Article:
Mort Yao

Logic is the study of reasoning and argument.

1 Reasoning

Deductive reasoning (deduction). Inferring a conclusion by deriving a logical consequence from some premises using rules of inference in a formal system, e.g., propositional logic or first-order logic.

Applications: Mathematics, formal logic, proof theory.

Only deductive reasoning should be used in mathematical proofs and any formal theories of science.

Inductive reasoning (induction). Inferring a probable conclusion from the generalization of some observations.

Applications: Statistical inference, machine learning, inductive programming.

N.B. Despite the name, mathematical induction, as an inference rule used in proofs, forms steps of deductive reasoning rather than inductive reasoning. The induction rule may be formalized as an axiom in second-order logic.

Abductive reasoning (abduction; inference to the best explanation). Inferring a probable explanation from some observations.

Applications: Belief revision, deep learning.

N.B. Abduction is formally equivalent to the logical fallacy of affirming the consequent, given that multiple possible explanations may exist. Among all three types of reasoning, it is least used (and least reliable) in mathematics and science; yet it is a powerful technique for inference in practice.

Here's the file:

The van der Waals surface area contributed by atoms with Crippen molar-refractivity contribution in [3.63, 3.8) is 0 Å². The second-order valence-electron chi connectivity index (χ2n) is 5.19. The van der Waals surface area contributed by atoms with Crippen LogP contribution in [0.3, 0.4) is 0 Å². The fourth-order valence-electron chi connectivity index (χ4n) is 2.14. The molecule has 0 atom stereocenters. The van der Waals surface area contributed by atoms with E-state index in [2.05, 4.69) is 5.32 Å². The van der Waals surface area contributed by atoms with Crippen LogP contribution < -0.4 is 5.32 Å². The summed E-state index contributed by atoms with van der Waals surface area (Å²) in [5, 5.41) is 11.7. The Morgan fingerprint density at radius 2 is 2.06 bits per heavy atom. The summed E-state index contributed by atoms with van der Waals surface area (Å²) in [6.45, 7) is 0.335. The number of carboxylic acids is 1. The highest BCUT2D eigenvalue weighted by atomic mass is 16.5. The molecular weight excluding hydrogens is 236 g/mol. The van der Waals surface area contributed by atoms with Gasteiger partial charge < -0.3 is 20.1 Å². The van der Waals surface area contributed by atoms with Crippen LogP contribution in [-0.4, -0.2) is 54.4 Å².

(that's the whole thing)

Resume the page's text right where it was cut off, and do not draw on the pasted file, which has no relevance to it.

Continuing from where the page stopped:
2 Logical Fallacies

Formal fallacy (deductive fallacy). A logical fallacy that violates a particular rule of formal logic, thus renders the argument invalid (“non sequitur”).

Informal fallacy (relevance fallacy; soundness fallacy). An argument that is formally valid but is unsound because of the falsity or irrelevance of one or more of its premises.

Common types of fallacies:

  • Inductive fallacies (faulty generalization)
    • Hasty generalization / misleading vividness
    • Slothful induction
    • Overwhelming exception
    • Sampling bias
      • Cherry picking (suppressing evidence)
      • McNamara fallacy (quantitative fallacy)
    • Base rate fallacy / prosecutor’s fallacy
  • Deductive fallacies (sweeping generalization)
    • Accident
    • Converse accident
  • Questionable cause
    • Gambler’s fallacy (Monte Carlo fallacy) / hot-hand fallacy
    • Post hoc ergo propter hoc
    • Regression fallacy
  • Vagueness / ambiguity
  • Question-begging